Some of North Augusta's most prominent places got intense attention Sunday afternoon in the midst of a guided tour on wheels, with local historian Milledge Murray leading the way.
Murray, with the North Augusta Heritage Council, offered insight and fielded questions on such topics as Brick Pond Park, North Augusta's first schoolhouse (417 West Avenue), the Star of Edgefield (111 Butler Avenue) and former homes of Confederate hero Berry Benson (309 West Avenue) and World War II hero Jimmie Dyess (1012 West Avenue).
The municipal building was the start and end point, and Murray provided a brief overview before launching into the tour.
Lookaway Hall and Rosemary Hall were also on the agenda, and Murray offered insight on some structures that no longer exist – most prominently, Hampton Terrace, which was in business as one of the world's biggest and most luxurious hotels.
Mayor Bob Pettit, who was along for the 90-minute ride in a bus decorated in trolley fashion, described the activity as "an idea that I think is long overdue."
Among approximately 20 people on board was local resident Ernest McPeake, attending with several of his fellow members of TrueNorth Church. "It was a great learning experience for somebody who's lived in the Aiken County area for the last 30 years," he said.
McPeake, known to some as a colonial-era re-enactor in events at Living History Park, added, "I enjoy teaching history but I also enjoy learning history, too. You're never too old to learn."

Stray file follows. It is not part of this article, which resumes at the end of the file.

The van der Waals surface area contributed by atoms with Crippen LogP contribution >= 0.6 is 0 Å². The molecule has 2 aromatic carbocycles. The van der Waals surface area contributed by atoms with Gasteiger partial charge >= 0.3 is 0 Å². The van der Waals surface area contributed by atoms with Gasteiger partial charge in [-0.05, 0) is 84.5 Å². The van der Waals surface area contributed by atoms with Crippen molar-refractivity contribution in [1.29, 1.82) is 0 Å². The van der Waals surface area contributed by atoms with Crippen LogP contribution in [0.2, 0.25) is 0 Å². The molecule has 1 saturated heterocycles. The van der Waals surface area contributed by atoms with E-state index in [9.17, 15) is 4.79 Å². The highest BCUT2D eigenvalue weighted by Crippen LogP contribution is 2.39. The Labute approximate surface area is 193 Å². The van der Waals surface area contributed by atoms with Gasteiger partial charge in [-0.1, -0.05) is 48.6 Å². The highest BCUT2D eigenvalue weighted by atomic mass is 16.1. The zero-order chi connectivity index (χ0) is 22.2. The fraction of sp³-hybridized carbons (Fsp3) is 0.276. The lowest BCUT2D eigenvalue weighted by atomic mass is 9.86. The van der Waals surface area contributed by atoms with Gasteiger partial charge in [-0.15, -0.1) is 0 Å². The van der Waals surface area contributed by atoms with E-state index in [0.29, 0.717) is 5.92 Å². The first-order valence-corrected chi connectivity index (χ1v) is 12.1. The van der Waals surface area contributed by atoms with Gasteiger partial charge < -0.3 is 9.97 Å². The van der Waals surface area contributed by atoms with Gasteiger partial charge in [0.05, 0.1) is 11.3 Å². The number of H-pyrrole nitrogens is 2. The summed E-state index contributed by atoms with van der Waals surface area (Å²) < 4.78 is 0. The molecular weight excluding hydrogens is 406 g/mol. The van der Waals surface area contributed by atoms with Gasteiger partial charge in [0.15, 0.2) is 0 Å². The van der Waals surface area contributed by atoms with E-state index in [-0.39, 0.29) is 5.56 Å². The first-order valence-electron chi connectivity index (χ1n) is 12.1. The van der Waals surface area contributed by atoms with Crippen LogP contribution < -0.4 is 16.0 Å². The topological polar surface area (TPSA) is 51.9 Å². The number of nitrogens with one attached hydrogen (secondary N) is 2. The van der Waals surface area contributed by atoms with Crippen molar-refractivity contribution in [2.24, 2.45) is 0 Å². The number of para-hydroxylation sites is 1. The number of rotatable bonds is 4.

Participants were also offered a copy of a brochure providing the locations and basic information pertaining to 39 of North Augusta's most prominent landmarks, including the sites that were visited Sunday as well as several others, such as Living History Park (299 West Spring Grove Avenue), First Providence Baptist Church (315 Barton Road) and the original Hamburg Depot (relocated years ago to Augusta Concrete Block Company, at 6269 Jefferson Davis Highway).
Mary Ann Bigger, director of the Arts and Heritage Center, said plans are afoot for similar events in the weeks ahead, starting Nov. 6 and continuing on the first Sunday afternoon of each month. Arrangements are reportedly still coming together, and each month's event may have a different theme or focal point. Admission is $5.